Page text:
‘‘I’ve always wanted to write a post-collapse story. I don’t like the way most of them are done – they’re just terrible cataclysms of disaster. We got used to this approach in The Road or The Parable of the Sower. I feel that’s a betrayal of the reality of the world and what human beings can do. In so many of these stories, within a few chapters you’ve got feral children roasting body parts by the side of the road. I’m trying to write a post-collapse story that feels more hopeful. When I was a kid I was struck by Engine Summer, which is far future but has a lovely lightness to it, even though you can see the character is living in the remnants of the modern world.


‘‘All Those Vanished Engines is very much a one-off for me. There were a number of formal things I wanted to do. I wanted to involve actual stories of my family’s life, and in some sense my own life, to incorporate characters from my own life in an artificial piece of fiction. I’ve always loved the interlocking three-novella design, but I don’t think I’m going in this direction again. The story I’m working on now is much more conventional science fiction. Even in the most bizarrely metafictional sections of All Those Vanished Engines, there’s praise for the idea of the simple story simply told. That really is a desire of mine. I feel maybe I’ve exorcised the metafictional demons here.

‘‘But even so, even in a more conventionally-plotted narrative, I can tell I’ll find some room for ambiguity. One of the ways in which science fiction tends to depart from our own experience of the world is that often in a science fiction world the facts are too clear. We go to some planet and there’s an expository section that tells about the history of the place and how it works, because we need a clear sense of it in order for the story to develop correctly and make sense. But that’s different from the way we perceive the real world. The worlds of any two different people don’t really resemble each other. This is the problem with politics too. The perception of causes and effects are entirely different, there’s no agreement on what causes the same events, what the ramifications are, there is no sort of narrative that we can depend on. A lot of science fiction feels like it’s missing a level simply because we’re supposed to be able to understand the world of the story as it truly is. But there’s room for readers who question that, readers who want to add a level of perception where the characters in the story perceive the world in a way the reader of the story does not. That becomes part of the way the story is written. Not all genre readers are going to be interested in that because it requires a bit of separation from the delights of the narrative. But there is a type of reader who will appreciate something that feels closer to the way they look at their own lives. If readers are looking to science fiction as escapism, they like it because it’s separate from the way they perceive the world, or the way the world is. If they’re looking at science fiction as a series of signs and symbols that intersect with the world they actually know, then they’re open to other approaches. They’re open to metafiction.’’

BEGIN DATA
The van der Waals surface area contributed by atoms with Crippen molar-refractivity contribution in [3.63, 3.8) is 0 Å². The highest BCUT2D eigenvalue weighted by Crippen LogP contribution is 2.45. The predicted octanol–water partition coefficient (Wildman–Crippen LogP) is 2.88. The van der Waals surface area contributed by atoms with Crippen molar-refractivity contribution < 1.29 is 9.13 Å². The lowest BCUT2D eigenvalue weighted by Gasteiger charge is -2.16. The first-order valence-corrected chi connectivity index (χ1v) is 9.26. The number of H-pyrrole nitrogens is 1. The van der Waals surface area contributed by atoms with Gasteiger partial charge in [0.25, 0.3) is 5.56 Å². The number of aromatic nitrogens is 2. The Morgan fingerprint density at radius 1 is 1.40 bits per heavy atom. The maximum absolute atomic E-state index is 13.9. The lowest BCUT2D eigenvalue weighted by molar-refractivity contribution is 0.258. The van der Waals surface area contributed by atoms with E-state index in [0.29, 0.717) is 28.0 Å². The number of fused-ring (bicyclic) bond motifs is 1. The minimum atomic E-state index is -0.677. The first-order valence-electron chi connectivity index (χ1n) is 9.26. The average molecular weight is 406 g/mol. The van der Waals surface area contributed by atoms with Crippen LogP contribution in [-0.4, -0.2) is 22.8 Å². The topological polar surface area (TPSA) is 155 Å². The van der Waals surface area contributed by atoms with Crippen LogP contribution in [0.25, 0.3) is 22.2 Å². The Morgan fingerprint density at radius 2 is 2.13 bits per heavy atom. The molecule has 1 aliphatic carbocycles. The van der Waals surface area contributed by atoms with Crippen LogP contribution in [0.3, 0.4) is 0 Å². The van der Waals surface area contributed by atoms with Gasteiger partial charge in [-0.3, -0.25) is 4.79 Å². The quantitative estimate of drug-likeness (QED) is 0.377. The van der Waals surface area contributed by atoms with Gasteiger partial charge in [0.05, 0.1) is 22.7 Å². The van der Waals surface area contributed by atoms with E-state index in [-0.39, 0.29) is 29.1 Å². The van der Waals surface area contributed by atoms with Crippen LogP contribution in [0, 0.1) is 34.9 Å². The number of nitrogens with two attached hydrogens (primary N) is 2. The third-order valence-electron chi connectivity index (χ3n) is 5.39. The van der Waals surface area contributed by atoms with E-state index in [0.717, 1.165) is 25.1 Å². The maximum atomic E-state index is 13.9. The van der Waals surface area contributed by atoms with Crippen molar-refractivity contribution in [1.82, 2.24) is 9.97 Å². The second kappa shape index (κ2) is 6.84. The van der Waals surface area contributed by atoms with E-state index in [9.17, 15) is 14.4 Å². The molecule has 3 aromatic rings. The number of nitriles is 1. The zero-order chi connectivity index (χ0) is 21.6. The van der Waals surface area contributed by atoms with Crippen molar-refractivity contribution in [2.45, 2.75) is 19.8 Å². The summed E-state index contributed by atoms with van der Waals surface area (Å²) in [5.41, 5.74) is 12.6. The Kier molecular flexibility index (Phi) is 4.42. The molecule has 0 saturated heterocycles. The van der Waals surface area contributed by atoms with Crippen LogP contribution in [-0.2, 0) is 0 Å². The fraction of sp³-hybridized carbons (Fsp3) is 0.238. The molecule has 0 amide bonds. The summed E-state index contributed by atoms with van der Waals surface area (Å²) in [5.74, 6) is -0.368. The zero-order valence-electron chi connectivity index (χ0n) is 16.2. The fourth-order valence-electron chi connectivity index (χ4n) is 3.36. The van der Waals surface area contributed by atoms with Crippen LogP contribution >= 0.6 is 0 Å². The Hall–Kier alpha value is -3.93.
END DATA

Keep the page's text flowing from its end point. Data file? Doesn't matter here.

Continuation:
Kameron Hurley:
The Status Quo Is Not a Neutral Position: Fiction and Politics

I often find myself getting asked tricky questions from new writers, but the trickiest of all is this: they want to know how I’ve managed to have a career while speaking so publicly about my beliefs and values online.

I’ve been writing on the internet since 2004, and publishing in more traditional venues since 1996. And I have a distinct set of values and politics and opinions that I bring to both my fiction and nonfiction work, of course.

Doesn’t everyone?

I explore a variety of topics quite boldly on the page, and make good use of tactical swearing. I’ve had my non-fiction work recognized with two Hugo Awards, and garnered a solid online following for speaking honestly and publicly about both my values and the realities of the writing and publishing life.

Yet one of the things I’ll hear from newer writers, and even my colleagues, is that they avoid potentially polarizing topics when writing both online and in more traditional print magazines like this one. They fear turning off a certain subset of readers. What many don’t realize is that our values are quite apparent even in our fiction – it’s in whether or not we choose to portray the status quo as heroic and normal, or challenge it. It’s in how we treat our male and female characters, and whether or not we acknowledge that there are people living between those two binary boxes. It’s in how we build future and imaginary worlds, and who we choose to put in charge of them, and how they organize themselves. It’s in whether we believe, or not, in good and evil, in a creator(s), or not. It’s in who we say our heroes should be. It’s all there, everything we believe, painted right into our stories, whether we like it or not.

Truth be told, the readers you will lose by saying all that out loud are likely going to be the same ones you would lose simply because they were turned off by your fiction.

The newer writers who approach me tend to be people who believe passionately and fervently in their sets of values, folks who feel that their work, specifically, has been called out as ‘‘political’’ while the work of their peers seems to not ruffle any feathers. I always found this strange, when people told me that the only ‘‘political’’ fiction out there was written by folks at the far left or right of the spectrum, and that somehow, the work that maintained, presented, or celebrated the status quo was free of icky sticky politics.